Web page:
National Federation of Independent Business v. Sebelius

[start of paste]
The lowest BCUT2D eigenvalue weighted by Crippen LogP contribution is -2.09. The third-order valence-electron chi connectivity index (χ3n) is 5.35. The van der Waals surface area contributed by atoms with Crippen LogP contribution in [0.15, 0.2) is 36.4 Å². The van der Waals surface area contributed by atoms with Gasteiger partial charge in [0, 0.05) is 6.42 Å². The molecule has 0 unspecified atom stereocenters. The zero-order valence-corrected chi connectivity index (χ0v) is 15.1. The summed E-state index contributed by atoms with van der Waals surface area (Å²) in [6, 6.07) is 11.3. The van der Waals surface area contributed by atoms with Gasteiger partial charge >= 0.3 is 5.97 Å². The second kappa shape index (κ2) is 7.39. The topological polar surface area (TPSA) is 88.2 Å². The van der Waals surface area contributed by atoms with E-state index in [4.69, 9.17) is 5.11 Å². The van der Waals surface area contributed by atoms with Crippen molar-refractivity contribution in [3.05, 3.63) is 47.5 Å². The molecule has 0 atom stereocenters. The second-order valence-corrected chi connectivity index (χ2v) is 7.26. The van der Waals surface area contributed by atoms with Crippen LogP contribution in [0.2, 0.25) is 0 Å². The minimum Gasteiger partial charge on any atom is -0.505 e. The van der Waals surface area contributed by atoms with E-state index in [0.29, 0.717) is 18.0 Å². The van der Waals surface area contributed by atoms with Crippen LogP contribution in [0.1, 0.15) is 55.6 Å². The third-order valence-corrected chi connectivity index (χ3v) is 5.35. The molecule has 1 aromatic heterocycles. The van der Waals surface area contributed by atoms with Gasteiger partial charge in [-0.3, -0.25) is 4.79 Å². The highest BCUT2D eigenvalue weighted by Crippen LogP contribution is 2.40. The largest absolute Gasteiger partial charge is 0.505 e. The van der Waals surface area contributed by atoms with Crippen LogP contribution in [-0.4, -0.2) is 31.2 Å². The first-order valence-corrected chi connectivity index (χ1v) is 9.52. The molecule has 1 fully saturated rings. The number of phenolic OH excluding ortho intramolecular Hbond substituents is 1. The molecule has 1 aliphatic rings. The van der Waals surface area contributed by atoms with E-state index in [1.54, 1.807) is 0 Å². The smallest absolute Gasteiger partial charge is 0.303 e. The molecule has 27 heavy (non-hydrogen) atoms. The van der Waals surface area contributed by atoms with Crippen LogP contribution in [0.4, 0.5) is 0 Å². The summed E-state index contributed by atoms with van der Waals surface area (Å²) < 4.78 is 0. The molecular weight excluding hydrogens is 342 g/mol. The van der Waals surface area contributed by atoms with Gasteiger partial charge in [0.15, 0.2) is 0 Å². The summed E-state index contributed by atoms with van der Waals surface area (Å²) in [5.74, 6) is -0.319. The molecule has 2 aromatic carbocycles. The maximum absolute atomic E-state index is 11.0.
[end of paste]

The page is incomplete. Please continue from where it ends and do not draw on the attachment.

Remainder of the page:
Life was different back in the 1880s. The telephone had just been invented, James Garfield was president, and doctors used heroin and cocaine as medicine. Alas, many doctors knew very little about medicine. Oftentimes unsafe and unsterile practices were used on patients. The NY Times reports that, “At least a dozen medical experts probed the President [Garfield]’s wound, often with unsterilized metal instruments or bare hands, as was common at the time. Historians agree that massive infection, which resulted from unsterile practices, contributed to Garfield’s death. One man suggested that they turn the president upside down and see if the bullet would just fall out.” Because of their usual lack of success, doctors did not charge very much for their services; it was very affordable most of the time, even for middle class families. However, as time and technology progressed, the cost of healthcare and medical instruments dramatically rose. In his “New Deal” package, President Roosevelt proposed a state-run healthcare system with compulsory health insurance for state residents, but states could choose whether to participate. The federal government would provide some subsidies and set minimum standards that the state had to adhere by. While the proposal did not pass, the idea of universal healthcare coverage for everyone stuck. Since Roosevelt, every single Democratic President elected into office has attempted to pass a version of universal health care, but none have achieved the feat. That is, until President Obama was sworn into office in January 2009. In his 2008 presidential campaign, he made healthcare reform a central issue. Both parties adopted their version of reform, but since Democrats held a majority in the House and the Senate at the time, their version was the one that passed. On March 23rd, 2010, President Obama signed into law the Patient Protection and Affordable Care Act (dubbed by many...
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